Q18. Can avoiding extreme heat – such as from laptops and hot tubs – increase sperm count?
Extreme heat does hinder sperm production, and damages existing sperm. It’s wise to avoid heat exposure.
Q19. Can male fertility treatment guarantee quick conception?
If the cause of infertility is male-partner-driven, treatment will certainly help achieve pregnancy sooner.
Q20. What are the options for men with an extremely low sperm count?
There are various treatments for low sperm count. Your doctor will suggest an approach after analysing your medical history and profile.
Q21. Can male infertility be completely treated?
This depends on the cause of infertility. Some fertility-impeding factors like infections can be treated, while others – like genetic influences – cannot be.
Q22. What is the right age or time to approach a specialist for male infertility?
A couple that has been trying for a year, but has been unable to conceive, should seek guidance from a fertility specialist.
Q23. In a healthy male, are 100% of sperm viable?
No. There are abnormal sperm cells in any semen sample, but in a healthy male, this percentage is usually lower.
Q24. Can alcohol affect male fertility?
Yes. This is why it should be avoided – or at least reduced in consumption.
Q25. How common is male infertility?
3% of men seek help for infertility.
Q26. Can cycling on a hard seat affect fertility?
Yes. Persistent pressure on the testicles can affect sperm production.
Q27. How can one reduce the risk of male infertility?
Factors like stress, smoking, drinking, obesity, marital issues, sexual dysfunction, exposure to drugs and heated environments can increase the risk of male infertility, so it’s wise to seek help for such situations.
Q28. What is the treatment for unexplained infertility?
If no issues are found in you or your partner, you may be evaluated for undetected antibodies.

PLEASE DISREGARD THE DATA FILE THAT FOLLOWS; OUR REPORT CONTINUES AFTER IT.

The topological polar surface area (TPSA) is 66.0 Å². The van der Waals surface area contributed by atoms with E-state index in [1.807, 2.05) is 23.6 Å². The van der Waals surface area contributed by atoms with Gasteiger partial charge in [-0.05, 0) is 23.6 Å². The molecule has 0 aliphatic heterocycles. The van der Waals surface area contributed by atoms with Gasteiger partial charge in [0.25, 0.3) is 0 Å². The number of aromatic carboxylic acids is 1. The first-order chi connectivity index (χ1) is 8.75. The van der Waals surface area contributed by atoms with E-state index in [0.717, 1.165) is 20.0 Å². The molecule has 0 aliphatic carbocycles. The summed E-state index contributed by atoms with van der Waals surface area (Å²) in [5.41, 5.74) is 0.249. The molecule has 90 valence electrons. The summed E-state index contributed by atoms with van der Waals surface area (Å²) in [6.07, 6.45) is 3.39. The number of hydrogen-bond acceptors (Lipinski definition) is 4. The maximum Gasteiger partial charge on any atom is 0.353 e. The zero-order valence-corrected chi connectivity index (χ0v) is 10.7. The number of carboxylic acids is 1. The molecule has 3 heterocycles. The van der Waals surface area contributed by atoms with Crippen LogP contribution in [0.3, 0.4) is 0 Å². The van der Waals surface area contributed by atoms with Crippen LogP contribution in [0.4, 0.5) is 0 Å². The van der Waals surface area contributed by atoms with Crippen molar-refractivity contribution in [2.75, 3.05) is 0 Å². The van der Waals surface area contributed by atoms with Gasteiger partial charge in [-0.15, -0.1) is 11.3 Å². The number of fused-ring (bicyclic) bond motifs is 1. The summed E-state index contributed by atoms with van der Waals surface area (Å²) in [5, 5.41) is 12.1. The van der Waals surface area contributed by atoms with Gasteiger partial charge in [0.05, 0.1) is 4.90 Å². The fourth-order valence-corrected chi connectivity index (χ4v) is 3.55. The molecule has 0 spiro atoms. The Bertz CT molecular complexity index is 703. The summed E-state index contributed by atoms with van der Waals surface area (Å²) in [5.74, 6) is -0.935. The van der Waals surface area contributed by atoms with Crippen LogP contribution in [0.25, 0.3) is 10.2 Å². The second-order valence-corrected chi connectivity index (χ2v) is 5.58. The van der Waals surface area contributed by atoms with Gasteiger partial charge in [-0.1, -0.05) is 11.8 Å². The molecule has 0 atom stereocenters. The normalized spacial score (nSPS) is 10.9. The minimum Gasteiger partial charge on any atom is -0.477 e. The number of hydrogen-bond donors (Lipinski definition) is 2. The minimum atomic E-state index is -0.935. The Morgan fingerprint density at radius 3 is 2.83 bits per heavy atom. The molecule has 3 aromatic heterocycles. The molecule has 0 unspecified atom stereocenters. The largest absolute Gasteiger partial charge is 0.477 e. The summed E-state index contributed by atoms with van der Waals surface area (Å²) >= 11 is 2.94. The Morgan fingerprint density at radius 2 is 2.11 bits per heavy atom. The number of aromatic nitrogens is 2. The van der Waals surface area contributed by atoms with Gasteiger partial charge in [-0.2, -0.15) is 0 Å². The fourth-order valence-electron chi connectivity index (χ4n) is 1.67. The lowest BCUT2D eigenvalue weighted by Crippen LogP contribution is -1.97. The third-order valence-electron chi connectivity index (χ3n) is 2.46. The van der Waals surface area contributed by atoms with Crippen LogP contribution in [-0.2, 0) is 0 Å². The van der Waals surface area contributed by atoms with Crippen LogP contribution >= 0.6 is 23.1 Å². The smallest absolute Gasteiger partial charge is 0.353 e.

Q29. Can a varicocele cause male infertility?
A varicocele is the dilation of the veins inside the testicles. This causes elevated temperatures and in turn, affects sperm count.
Q30. How does erectile dysfunction impact infertility?
Erectile dysfunction can take a psychological toll on a man, potentially causing tension in a marriage. It can also be a cause of infertility.
Q31. How can one improve sperm motility?
There is no proven treatment to improve sperm motility.
Q32. What are the reasons for a short erection?
Erectile dysfunction hinders erections. Alternatively, issues with the muscles in the penis may also play a role. Your situation may be better understood by a urologist.
Q33. Does thyroid disorder cause low sperm count (my other hormone levels are normal)?
Thyroid disorder affects the levels of other hormones, whereas that’s not the case with you. In your case, assisted reproductive technology is recommended.
Q34. My wife’s and my fertility reports are normal, and yet, we have been unable to conceive. What should we do?
If you haven’t had luck so far, you may want to consider assisted reproductive technology.
Q35. Why does my semen contain jelly-like particles?
Semen is jelly-like in consistency, so you likely have nothing to worry about. Consult a doctor to rule out any infections.
Q36. Is it possible to improve sperm motility from 5% to 40%?
There are drugs that claim this is possible but there’s no scientific evidence.